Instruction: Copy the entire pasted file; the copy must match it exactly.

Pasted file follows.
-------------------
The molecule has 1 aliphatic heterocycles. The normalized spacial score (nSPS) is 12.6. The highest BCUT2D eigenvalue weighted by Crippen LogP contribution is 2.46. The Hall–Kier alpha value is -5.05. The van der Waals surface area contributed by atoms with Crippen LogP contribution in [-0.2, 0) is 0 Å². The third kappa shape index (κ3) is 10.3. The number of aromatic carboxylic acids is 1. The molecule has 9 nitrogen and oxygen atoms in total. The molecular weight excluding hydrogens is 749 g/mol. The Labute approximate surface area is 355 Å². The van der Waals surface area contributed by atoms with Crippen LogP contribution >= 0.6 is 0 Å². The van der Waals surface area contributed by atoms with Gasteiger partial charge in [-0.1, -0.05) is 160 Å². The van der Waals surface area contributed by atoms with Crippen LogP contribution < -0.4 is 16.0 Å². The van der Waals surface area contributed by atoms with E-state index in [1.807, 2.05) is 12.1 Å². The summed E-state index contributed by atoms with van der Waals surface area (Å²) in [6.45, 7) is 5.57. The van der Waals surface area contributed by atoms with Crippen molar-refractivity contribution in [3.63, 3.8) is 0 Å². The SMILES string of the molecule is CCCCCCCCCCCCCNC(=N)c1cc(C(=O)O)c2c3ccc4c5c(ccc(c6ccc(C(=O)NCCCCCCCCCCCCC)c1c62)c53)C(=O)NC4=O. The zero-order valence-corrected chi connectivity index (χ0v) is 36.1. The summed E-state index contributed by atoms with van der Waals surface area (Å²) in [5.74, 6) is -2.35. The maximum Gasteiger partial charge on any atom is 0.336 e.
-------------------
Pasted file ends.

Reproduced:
The molecule has 1 aliphatic heterocycles. The normalized spacial score (nSPS) is 12.6. The highest BCUT2D eigenvalue weighted by Crippen LogP contribution is 2.46. The Hall–Kier alpha value is -5.05. The van der Waals surface area contributed by atoms with Crippen LogP contribution in [-0.2, 0) is 0 Å². The third kappa shape index (κ3) is 10.3. The number of aromatic carboxylic acids is 1. The molecule has 9 nitrogen and oxygen atoms in total. The molecular weight excluding hydrogens is 749 g/mol. The Labute approximate surface area is 355 Å². The van der Waals surface area contributed by atoms with Crippen LogP contribution >= 0.6 is 0 Å². The van der Waals surface area contributed by atoms with Gasteiger partial charge in [-0.1, -0.05) is 160 Å². The van der Waals surface area contributed by atoms with Crippen LogP contribution < -0.4 is 16.0 Å². The van der Waals surface area contributed by atoms with E-state index in [1.807, 2.05) is 12.1 Å². The summed E-state index contributed by atoms with van der Waals surface area (Å²) in [6.45, 7) is 5.57. The van der Waals surface area contributed by atoms with Crippen molar-refractivity contribution in [3.63, 3.8) is 0 Å². The SMILES string of the molecule is CCCCCCCCCCCCCNC(=N)c1cc(C(=O)O)c2c3ccc4c5c(ccc(c6ccc(C(=O)NCCCCCCCCCCCCC)c1c62)c53)C(=O)NC4=O. The zero-order valence-corrected chi connectivity index (χ0v) is 36.1. The summed E-state index contributed by atoms with van der Waals surface area (Å²) in [5.74, 6) is -2.35. The maximum Gasteiger partial charge on any atom is 0.336 e.